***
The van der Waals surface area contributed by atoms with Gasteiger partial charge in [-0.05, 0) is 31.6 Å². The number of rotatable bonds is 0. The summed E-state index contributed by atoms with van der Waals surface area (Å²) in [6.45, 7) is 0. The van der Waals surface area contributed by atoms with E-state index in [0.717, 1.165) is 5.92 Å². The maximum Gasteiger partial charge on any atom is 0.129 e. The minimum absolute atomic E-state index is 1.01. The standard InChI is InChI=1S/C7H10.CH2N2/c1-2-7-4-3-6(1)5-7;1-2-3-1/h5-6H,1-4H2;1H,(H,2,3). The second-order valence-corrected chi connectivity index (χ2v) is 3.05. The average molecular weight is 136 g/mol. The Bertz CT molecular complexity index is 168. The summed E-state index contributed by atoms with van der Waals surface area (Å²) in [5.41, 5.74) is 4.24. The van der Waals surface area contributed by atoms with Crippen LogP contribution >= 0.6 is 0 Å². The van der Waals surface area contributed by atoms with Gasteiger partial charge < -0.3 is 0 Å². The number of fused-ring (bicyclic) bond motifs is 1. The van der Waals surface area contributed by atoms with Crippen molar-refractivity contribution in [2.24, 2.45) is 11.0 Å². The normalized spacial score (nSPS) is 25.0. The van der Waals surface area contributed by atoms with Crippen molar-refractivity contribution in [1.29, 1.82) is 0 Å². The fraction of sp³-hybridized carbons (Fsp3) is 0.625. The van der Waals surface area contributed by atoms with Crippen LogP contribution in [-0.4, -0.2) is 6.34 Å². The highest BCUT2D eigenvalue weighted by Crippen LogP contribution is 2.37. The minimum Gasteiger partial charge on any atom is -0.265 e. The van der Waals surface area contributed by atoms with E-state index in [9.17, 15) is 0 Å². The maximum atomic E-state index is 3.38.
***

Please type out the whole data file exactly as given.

The van der Waals surface area contributed by atoms with Gasteiger partial charge in [-0.05, 0) is 31.6 Å². The number of rotatable bonds is 0. The summed E-state index contributed by atoms with van der Waals surface area (Å²) in [6.45, 7) is 0. The van der Waals surface area contributed by atoms with E-state index in [0.717, 1.165) is 5.92 Å². The maximum Gasteiger partial charge on any atom is 0.129 e. The minimum absolute atomic E-state index is 1.01. The standard InChI is InChI=1S/C7H10.CH2N2/c1-2-7-4-3-6(1)5-7;1-2-3-1/h5-6H,1-4H2;1H,(H,2,3). The second-order valence-corrected chi connectivity index (χ2v) is 3.05. The average molecular weight is 136 g/mol. The Bertz CT molecular complexity index is 168. The summed E-state index contributed by atoms with van der Waals surface area (Å²) in [5.41, 5.74) is 4.24. The van der Waals surface area contributed by atoms with Crippen LogP contribution >= 0.6 is 0 Å². The van der Waals surface area contributed by atoms with Gasteiger partial charge < -0.3 is 0 Å². The number of fused-ring (bicyclic) bond motifs is 1. The van der Waals surface area contributed by atoms with Crippen molar-refractivity contribution in [2.24, 2.45) is 11.0 Å². The normalized spacial score (nSPS) is 25.0. The van der Waals surface area contributed by atoms with Crippen molar-refractivity contribution in [1.29, 1.82) is 0 Å². The fraction of sp³-hybridized carbons (Fsp3) is 0.625. The van der Waals surface area contributed by atoms with Crippen LogP contribution in [-0.4, -0.2) is 6.34 Å². The highest BCUT2D eigenvalue weighted by Crippen LogP contribution is 2.37. The minimum Gasteiger partial charge on any atom is -0.265 e. The van der Waals surface area contributed by atoms with E-state index in [9.17, 15) is 0 Å². The maximum atomic E-state index is 3.38.